Systems can make two basic errors, e.g., the justice system, tighten the rules and you convict more guilty people but more innocent ones as well. Loosen the system you convict fewer innocent people but fewer guilty people. Same with food stamps and programs in general. There is no system that just gets it right, not too much not too little.

    Conservatives harp on what is wrong with government so much that I just don’t listen much any more, even if they are occasionally onto something real, they often seem to just be at war with the very concept of government programs to help someone

    • November 1, 2013 8:31 am

      At the moment, your comment on the lack of liberal “defenders” is true. Some of our previous commenters – not to mention our fearless leader (hint, hint!!) – haven’t been active on this comment thread.

      I didn’t mean to sound testy. Liberals and conservatives have a tendency to paint each other’s motives with a broad brush, ignoring nuance. I was admitting that I see liberal intransigence in a particular way, and wondering if I was missing something

  83. October 31, 2013 12:03 pm

    “This has now reached the point where further discussion with you would not be profitable.”

    You got that right. It is interesting the way you assume what “conservatives” like to believe. Such stereotypes (like “structural unemployment”) are laugable on their face.

  84. October 31, 2013 12:04 pm

    PS-There are very few facts that are “indisputable.”

  85. October 31, 2013 12:10 pm

    “For many of the poor on fixed incomes, the situation is long term or permanent.”

    Yes, and I believe that I said that. I know people in that situation, and if it weren’t for government assistance, they would be in desperate straits.

    But, that does not mean that we can continue to ignore the fact that there are millions of people who can succeed on their own, if they get the right education and assistance, but who are being turned into ward of the state and being supported citizens, with billions of dollars that we are borrowing from China. How can continuing that be a good idea?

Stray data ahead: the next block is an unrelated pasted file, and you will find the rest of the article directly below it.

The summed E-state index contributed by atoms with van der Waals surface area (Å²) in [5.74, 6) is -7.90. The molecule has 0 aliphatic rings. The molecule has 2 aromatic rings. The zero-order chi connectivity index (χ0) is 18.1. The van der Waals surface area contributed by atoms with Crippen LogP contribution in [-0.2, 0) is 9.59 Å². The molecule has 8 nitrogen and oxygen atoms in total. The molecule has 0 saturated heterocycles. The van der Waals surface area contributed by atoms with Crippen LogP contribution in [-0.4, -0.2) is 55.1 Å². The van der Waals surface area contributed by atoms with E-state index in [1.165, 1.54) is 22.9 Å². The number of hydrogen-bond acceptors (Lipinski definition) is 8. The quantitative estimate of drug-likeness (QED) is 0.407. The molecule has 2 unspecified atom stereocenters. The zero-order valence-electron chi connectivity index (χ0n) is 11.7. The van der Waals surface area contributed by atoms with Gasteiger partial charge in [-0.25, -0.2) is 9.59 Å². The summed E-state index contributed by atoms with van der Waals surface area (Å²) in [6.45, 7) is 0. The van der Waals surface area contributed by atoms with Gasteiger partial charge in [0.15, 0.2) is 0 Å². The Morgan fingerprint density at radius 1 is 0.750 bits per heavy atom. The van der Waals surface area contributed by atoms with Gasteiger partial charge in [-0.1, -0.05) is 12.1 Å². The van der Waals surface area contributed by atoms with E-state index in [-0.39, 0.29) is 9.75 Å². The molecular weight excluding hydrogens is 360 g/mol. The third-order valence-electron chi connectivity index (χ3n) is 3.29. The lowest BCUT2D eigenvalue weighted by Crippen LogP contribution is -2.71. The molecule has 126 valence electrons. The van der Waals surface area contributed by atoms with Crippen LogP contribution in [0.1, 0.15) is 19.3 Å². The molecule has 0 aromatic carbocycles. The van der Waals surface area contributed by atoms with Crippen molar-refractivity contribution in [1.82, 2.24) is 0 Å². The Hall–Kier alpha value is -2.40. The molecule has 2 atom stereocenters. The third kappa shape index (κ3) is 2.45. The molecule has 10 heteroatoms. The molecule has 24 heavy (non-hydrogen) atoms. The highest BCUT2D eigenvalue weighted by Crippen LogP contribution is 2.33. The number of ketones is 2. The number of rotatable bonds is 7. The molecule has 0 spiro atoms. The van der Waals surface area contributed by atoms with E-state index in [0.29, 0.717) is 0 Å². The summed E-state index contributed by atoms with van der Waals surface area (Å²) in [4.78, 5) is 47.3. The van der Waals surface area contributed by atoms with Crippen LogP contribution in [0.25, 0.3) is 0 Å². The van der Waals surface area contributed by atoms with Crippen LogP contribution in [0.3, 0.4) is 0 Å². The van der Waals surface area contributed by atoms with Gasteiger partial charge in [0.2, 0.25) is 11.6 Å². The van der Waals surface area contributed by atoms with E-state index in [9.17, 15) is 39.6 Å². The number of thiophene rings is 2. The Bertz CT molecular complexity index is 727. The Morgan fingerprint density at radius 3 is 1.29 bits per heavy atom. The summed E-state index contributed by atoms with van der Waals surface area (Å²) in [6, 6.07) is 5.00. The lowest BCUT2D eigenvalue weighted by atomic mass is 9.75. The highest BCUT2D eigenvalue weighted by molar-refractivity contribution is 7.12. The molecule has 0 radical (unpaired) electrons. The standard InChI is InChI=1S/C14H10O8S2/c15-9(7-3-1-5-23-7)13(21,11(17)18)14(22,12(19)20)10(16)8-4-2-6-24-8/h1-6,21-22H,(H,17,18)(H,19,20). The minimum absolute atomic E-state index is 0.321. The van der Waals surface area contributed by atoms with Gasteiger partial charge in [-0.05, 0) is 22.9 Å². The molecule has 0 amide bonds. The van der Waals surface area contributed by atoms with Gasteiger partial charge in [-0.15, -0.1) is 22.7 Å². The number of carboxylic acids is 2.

• October 31, 2013 12:14 pm

      Oops, decided to change my wording a bit, and left in some stray words! Hopefully, it still makes sense!

  86. October 31, 2013 12:11 pm

    “Conservatives harp on what is wrong with government so much that I just don’t listen much any more, even if they are occasionally onto something real, they often seem to just be at war with the very concept of government programs to help someone.”

    Well, there you go again. When a country has more people on “federal public assistance” of a kind than they do people working full-time, you know, just maybe, the “system” may need a correction or two. As we dump more federal money into education, we get poorer results. As we dump more money into the WOP, we get more poverty. As we fund the NSA to the moon, we get the Boston bombers AND less privacy of all kinds (just ask the Pope!).
    So, if one questions the efficacy of these programs, CLEALY they want to hurt the poor and kick children in the teeth. On the other hand, if one wants to end abortions say past the 16th week, they must hate woman and want them to die at the hands of a butcher. Such hyperbole.
    You see, you cannot win. At our current all-time record federal tax revenue of $2.7T, we are running about a $650B deficit, with more to come once Obamacare fully kicks in.
    Some might view this all as a negative outcome, worthy of some soul searching. Others simply want to install more tax increases. Just ask Harry Reid; we WANT to pay more taxes.
    You decide what might be appropriate right now.

  87. Roby L permalink
    October 31, 2013 12:38 pm

    I was not offended Priscilla,, hope I did not offend you.

    You would be surprised to see how often Bastiat contradicts you on the things that “no one wants.”

    I’m off for two weeks of vacation and will stay of the internet, just in time I think.

    • October 31, 2013 12:44 pm